Insofar as today's verse represents the negation of asceticism, it corresponds to the opening sentences of Dogen's instructions for sitting-meditation – originally the truth is all around already, and so who needs to make a big effort? To that extent today's verse is an invitation not to do anything other than to recognize and to understand what can be recognized and understood: the Buddha's teaching is not asceticism.

Insofar as today's verse corresponds to the concluding sentence of Dogen's instructions, it is a different kind of invitation altogether. It might be an invitation to sit with one's legs continuously crossed until one's legs become painful and then to ask – not in a spirit of expectant asceticism but rather in a spirit of detached observation or exploration (vihāra) – just what is this tapas, this pain?

The good thing about exploring consciously self-induced pain in this manner is that, unlike the devoted ascetic, one is always free to stop this exploration whenever one wants and engage in some other painless recreation, like pottering about the garden or making a pot of tea.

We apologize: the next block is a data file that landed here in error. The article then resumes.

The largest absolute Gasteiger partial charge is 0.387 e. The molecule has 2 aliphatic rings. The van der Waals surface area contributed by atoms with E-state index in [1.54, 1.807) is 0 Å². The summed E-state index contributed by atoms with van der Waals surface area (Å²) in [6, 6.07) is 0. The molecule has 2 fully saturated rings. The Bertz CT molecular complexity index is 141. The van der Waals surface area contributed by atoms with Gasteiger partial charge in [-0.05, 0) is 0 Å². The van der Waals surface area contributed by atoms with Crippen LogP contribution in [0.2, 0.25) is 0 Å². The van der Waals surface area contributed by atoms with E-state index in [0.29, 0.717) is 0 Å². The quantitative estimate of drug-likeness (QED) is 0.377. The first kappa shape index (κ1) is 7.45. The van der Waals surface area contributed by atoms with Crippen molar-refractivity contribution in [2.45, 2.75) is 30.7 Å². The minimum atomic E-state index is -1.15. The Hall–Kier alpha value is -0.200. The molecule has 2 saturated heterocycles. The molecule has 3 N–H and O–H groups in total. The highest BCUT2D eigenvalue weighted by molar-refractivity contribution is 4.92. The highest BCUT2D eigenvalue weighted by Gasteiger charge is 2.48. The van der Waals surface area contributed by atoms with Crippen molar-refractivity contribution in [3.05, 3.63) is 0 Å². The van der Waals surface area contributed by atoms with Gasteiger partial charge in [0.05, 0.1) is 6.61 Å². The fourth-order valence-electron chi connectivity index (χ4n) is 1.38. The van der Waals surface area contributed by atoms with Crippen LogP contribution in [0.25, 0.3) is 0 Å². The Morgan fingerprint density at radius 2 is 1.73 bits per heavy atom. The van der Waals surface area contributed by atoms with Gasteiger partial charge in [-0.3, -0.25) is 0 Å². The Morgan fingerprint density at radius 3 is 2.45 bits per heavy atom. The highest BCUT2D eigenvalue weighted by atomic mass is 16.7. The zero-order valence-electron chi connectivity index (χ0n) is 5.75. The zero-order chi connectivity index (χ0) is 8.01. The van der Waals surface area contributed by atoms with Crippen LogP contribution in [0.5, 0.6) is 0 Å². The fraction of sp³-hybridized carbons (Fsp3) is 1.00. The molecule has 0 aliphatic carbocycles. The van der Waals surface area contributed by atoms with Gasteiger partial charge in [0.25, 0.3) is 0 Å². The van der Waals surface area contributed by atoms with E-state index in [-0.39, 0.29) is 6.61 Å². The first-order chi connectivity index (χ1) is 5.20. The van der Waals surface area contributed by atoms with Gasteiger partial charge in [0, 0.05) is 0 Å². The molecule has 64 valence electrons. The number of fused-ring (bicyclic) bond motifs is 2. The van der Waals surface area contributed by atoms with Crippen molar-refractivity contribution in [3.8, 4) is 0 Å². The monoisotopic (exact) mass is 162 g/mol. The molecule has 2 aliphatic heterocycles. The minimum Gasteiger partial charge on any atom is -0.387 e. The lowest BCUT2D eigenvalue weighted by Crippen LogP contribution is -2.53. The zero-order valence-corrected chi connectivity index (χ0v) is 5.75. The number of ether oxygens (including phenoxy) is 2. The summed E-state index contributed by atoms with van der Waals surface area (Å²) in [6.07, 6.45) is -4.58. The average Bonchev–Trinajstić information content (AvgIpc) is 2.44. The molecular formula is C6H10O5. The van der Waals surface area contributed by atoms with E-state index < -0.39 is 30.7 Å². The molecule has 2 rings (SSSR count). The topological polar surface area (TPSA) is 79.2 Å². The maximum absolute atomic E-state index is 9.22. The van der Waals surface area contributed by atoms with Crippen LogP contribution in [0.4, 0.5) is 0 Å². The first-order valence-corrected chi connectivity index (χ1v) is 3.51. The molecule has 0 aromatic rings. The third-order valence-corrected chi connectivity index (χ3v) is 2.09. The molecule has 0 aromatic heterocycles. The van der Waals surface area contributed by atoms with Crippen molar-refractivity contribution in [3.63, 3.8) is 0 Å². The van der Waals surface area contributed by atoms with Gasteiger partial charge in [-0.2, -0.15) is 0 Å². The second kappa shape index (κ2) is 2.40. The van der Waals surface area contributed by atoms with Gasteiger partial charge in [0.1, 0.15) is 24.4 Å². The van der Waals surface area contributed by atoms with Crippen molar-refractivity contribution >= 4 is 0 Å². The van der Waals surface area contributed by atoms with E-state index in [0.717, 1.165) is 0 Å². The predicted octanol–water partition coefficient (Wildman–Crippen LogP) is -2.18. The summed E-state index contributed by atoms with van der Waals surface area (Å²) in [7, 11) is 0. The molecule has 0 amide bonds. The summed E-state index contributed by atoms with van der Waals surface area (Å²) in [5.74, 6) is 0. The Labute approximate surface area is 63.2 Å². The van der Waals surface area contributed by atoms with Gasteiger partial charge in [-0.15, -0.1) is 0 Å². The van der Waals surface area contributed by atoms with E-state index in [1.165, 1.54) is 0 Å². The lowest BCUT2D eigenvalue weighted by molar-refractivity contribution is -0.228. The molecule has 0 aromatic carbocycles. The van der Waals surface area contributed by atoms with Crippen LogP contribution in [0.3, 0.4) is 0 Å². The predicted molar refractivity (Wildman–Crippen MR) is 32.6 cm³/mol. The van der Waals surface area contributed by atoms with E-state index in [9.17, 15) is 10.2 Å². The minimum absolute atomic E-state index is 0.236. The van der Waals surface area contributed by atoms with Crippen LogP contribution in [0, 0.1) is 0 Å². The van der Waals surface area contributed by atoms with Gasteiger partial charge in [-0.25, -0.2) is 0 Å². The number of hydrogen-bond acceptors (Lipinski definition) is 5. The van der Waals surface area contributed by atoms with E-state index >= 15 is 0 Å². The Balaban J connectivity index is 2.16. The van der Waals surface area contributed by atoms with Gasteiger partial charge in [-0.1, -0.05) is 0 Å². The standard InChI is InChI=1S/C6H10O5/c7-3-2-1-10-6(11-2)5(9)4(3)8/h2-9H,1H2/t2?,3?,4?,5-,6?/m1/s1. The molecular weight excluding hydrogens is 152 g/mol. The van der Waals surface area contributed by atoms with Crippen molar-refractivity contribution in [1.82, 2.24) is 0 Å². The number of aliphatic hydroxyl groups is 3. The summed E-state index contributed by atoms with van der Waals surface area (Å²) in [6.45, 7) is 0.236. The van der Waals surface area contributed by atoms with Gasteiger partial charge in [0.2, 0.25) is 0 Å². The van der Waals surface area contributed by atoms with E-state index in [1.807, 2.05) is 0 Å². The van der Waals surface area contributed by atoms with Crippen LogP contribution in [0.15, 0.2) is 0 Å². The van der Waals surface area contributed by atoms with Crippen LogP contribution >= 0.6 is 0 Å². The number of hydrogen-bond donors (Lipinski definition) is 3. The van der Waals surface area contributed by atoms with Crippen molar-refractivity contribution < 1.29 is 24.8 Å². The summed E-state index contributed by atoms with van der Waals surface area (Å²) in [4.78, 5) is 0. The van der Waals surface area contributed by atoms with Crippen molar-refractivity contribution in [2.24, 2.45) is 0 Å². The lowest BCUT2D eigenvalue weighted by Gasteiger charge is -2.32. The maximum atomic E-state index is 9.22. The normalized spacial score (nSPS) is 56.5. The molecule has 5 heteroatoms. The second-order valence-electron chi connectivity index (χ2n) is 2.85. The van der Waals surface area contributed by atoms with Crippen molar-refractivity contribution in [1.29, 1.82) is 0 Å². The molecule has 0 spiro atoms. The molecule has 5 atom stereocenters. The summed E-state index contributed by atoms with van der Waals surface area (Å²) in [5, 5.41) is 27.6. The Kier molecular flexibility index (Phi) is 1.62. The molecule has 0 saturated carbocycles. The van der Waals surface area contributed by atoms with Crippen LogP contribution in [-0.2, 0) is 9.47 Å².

tataḥ: ind. then, from that, thence
dvi-jātiḥ (nom. sg.): m. 'twice-born'; an Aryan , esp. a Brahman
sa (nom. sg. m.): he
tapo-vihāraḥ (nom. sg. m.): delighting in asceticism
tapas: pain, suffering ; religious austerity , bodily mortification , penance , severe meditation , special observance
vihāra: m. walking for pleasure or amusement , wandering , roaming ; sport , play , pastime , diversion , enjoyment , pleasure (" in " or " with " comp. ; ifc. also = taking delight in)

śākyarṣabhāya (dat. sg.): the bull of the Śākyas
ṛṣabha-vikramāya (dat. sg.): with the step/valour of a bull
vikrama: m. a step , stride , pace; going , proceeding , walking , motion , gait ; valour , courage , heroism , power , strength

krameṇa: ind. instr. in regular course , gradually , by degrees
krama: m. step ; going , proceeding , course ; uninterrupted or regular progress , order , series , regular arrangement , succession
tasmai (dat. sg.): to him
kathayāṁ-cakāra = 3rd pers. sg. periphrastic perf. kath: to tell , relate , narrate , report , inform ,

tapo-viśeṣāṇ (acc. pl. n.): different ascetic practices
viśeṣa: m. a kind , species , individual (e.g. vṛkṣa-v° , a species of tree , in comp. often also = special , peculiar , particular , different , e.g. chando-v° , " a particular metre " , viśeṣa-maṇḍana , " a peculiar ornament " ; argha-viśeṣāḥ , " different prices ")
tapasaḥ (gen. sg.): n. ascetic practice
phalam (acc. sg.): n. fruit
ca: and

爾時彼二生 具以諸苦行
及與苦行果 次第隨事答